Verdict = Hold.

Patrick S

photo credit: Stogie Guys

Stogie Guys Friday Sampler No. 274

27 Jan 2012

As we have since July 2006, each Friday we’ll post a mixed bag of quick cigar news and other items of interest. Below is our latest Friday Sampler.

1) One week before Indianapolis hosts Super Bowl XLVI between the Giants and the Patriots, anti-tobacco politicians in Indiana are still pushing for a statewide smoking ban. Now, to pass the bill, some legislators are lobbying to exempt bars. As it currently stands, the only exemptions are for private clubs, casinos, hookah bars, and retail tobacco shops. “The House last year approved a smoking ban bill that included an exemption for bars, but it failed later after health advocates argued it would be one of the nation’s weakest bans,” reports the Indianapolis Business Journal.

2) Cigar Journal, formerly the European Cigar Cult Journal, has opened a Florida office that will process U.S. subscriptions and be held responsible for growing the publication’s brand in America. Each issue of Cigar Journal includes cigar reviews, reports, and research. Robert McDuffee, co-founder of the DogWatch Cigar Radio podcast, will help the office liaison between the U.S. cigar scene and Cigar Journal’s main office in Vienna, Austria.

3) Inside the Industry: José M. Seijas is resigning as head of Tabacalera de Garcia Ltd., the Altadis USA cigar factory where smokes like Montecristo and Romeo y Julieta are made. Room101 Cigars is launching a new limited series called OSOK—an acronyn for “one shot, one kill”—that we first sampled last fall and which features an Ecuadorian habano wrapper around corojo tobaccos. Adrian’s Costa Rican and CroMagnon brand owners Michael Rosales and Skip Martin, respectively, are merging their operations to jointly form RoMa Craft Tobac (the company will release a new CroMagnon extension, two new lines, and a “new flagship” product for their Adrian’s Costa Rican brand).

4) Around the Blogs: Tiki Bar tries the Maldonado Dynasty Mogul. Cigar Explorer explores the Kristoff Corojo Limitada. Nice Tight Ash checks out the Alec Bradley Black Market. Cigar Inspector inspects a Gurkha Cellar Reserve Prisoner. Cigar Fan fires up the Toraño Vault. Stogie Review reviews the Padilla Black Bear.

5) Deal of the Week: Like Rocky Patel and Gurkha? Then you’ll enjoy this Rocky vs. Gurkha 12-cigar sampler for only $40. Not only do you get five Rocky Patel Olde World Corojo Toros and five Gurkha Raider Habano Toros, included is one Gurkha Signature Aniversaro 1887 Limited Edition and one Indian Tabac Super Fuerte.

The Stogie Guys

photo credit: ISBHC

Cigar Review: Tatuaje Havana Cazadores

26 Jan 2012

The other day I was browsing our cigar reviews archive and discovered something that surprised me. Despite well over 500 reviews, my colleagues and I have never written a full review of a cigar from the original (Brown Label) Tatuaje Cabinet line.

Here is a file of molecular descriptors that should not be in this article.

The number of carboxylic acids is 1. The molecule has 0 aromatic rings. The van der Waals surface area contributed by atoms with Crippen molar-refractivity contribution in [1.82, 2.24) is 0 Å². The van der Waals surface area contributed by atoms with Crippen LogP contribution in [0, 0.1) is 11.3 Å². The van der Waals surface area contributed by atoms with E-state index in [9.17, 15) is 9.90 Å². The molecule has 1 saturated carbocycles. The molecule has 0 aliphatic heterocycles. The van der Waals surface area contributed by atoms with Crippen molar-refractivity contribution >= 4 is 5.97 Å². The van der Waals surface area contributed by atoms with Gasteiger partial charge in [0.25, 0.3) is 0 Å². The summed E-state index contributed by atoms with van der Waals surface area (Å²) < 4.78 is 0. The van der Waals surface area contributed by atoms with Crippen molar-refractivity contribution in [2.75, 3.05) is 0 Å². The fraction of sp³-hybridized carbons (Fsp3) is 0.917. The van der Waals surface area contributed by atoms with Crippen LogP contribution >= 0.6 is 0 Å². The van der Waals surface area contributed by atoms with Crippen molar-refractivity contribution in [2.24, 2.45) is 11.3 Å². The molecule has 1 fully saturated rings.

Even with 19 Tatuaje reviews, including multiple “five stogie” ratings, and a few Brown Label variations (Reserva SW and Reserva Porkchop), the “Selección de Cazadore” line were somehow missed. To remedy this I decided to review the Havana Cazadores (6.4 x 42).

Billed as the strongest of the six original sizes, the Havana Cazadores is “wet-packed” in foil. When added to the other sizes in the line—Unicos, Noella, Taino, Especiales and Regios—the first letters spell Hunter, after one of Tatuaje creator Pete Johnson’s dogs.

The cigar features Nicaraguan binder and filler tobaccos wrapped in a habano Ecuador wrapper. The samples I smoked for this review were medium brown in color, though others I’ve enjoyed in the past were far darker. Since 2003, the original Cabinet line has been made at Don Pepin Garcia’s El Rey de Los Habanos factory on Calle Ocho in Little Havana.

The cigar is noticeably well-constructed with a Cuban-style triple cap. Despite not being particularly thick, it’s very firm to the touch. As I smoke the cigar, a light gray ash develops and holds steady for over an inch.

The Havana Cazadores starts with a bite of pepper and settles into a medium- to full-bodied smoke. Cedar and cocoa are dominant, but there’s also notes of coffee, clove, earth, and cinnamon. Towards the second half, buttery flavors develop and the body picks up with some added spice.

It’s no wonder that Pete Johnson says this is his favorite of the original Tatuajes. It’s my favorite too, with the smallest size, the Noella, being a close second. The entire Tatuaje Cazadores line has been a staple in my humidor for a few years now, so it’s hardly a surprise that I like it. But it took the attention to detail that is required to sit down and write a review to remind me why I still enjoy this cigar.

Nearly a decade after it was first released, the original Tatuaje still provides flawless construction, excellent balance, and a tasty combination of full flavors that focus nicely on the palate. That’s why the Tatuaje Havana Cazadores earns four and a half stogies out of five.